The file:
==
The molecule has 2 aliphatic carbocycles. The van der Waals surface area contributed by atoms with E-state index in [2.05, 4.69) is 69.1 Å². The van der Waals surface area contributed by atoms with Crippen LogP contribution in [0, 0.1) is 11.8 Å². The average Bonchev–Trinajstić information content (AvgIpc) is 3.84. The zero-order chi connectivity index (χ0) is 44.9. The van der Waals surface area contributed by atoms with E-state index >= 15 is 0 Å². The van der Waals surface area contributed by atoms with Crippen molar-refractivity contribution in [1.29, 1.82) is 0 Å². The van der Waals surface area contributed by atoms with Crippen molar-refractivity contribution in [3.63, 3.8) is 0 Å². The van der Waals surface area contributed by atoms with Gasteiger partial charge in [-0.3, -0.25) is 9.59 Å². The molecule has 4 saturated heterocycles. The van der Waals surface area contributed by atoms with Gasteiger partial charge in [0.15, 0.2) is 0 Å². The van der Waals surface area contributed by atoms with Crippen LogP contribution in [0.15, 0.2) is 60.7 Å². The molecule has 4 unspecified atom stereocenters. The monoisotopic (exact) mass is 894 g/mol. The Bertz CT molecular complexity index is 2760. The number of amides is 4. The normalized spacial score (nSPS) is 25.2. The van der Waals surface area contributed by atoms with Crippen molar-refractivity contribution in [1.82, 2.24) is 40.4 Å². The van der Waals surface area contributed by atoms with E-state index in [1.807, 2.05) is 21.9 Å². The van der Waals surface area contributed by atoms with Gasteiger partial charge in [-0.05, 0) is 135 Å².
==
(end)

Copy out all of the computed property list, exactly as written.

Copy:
The molecule has 2 aliphatic carbocycles. The van der Waals surface area contributed by atoms with E-state index in [2.05, 4.69) is 69.1 Å². The van der Waals surface area contributed by atoms with Crippen LogP contribution in [0, 0.1) is 11.8 Å². The average Bonchev–Trinajstić information content (AvgIpc) is 3.84. The zero-order chi connectivity index (χ0) is 44.9. The van der Waals surface area contributed by atoms with E-state index >= 15 is 0 Å². The van der Waals surface area contributed by atoms with Crippen molar-refractivity contribution in [1.29, 1.82) is 0 Å². The van der Waals surface area contributed by atoms with Crippen molar-refractivity contribution in [3.63, 3.8) is 0 Å². The van der Waals surface area contributed by atoms with Gasteiger partial charge in [-0.3, -0.25) is 9.59 Å². The molecule has 4 saturated heterocycles. The van der Waals surface area contributed by atoms with Gasteiger partial charge in [0.15, 0.2) is 0 Å². The van der Waals surface area contributed by atoms with Crippen LogP contribution in [0.15, 0.2) is 60.7 Å². The molecule has 4 unspecified atom stereocenters. The monoisotopic (exact) mass is 894 g/mol. The Bertz CT molecular complexity index is 2760. The number of amides is 4. The normalized spacial score (nSPS) is 25.2. The van der Waals surface area contributed by atoms with Crippen molar-refractivity contribution in [1.82, 2.24) is 40.4 Å². The van der Waals surface area contributed by atoms with E-state index in [1.807, 2.05) is 21.9 Å². The van der Waals surface area contributed by atoms with Gasteiger partial charge in [-0.05, 0) is 135 Å².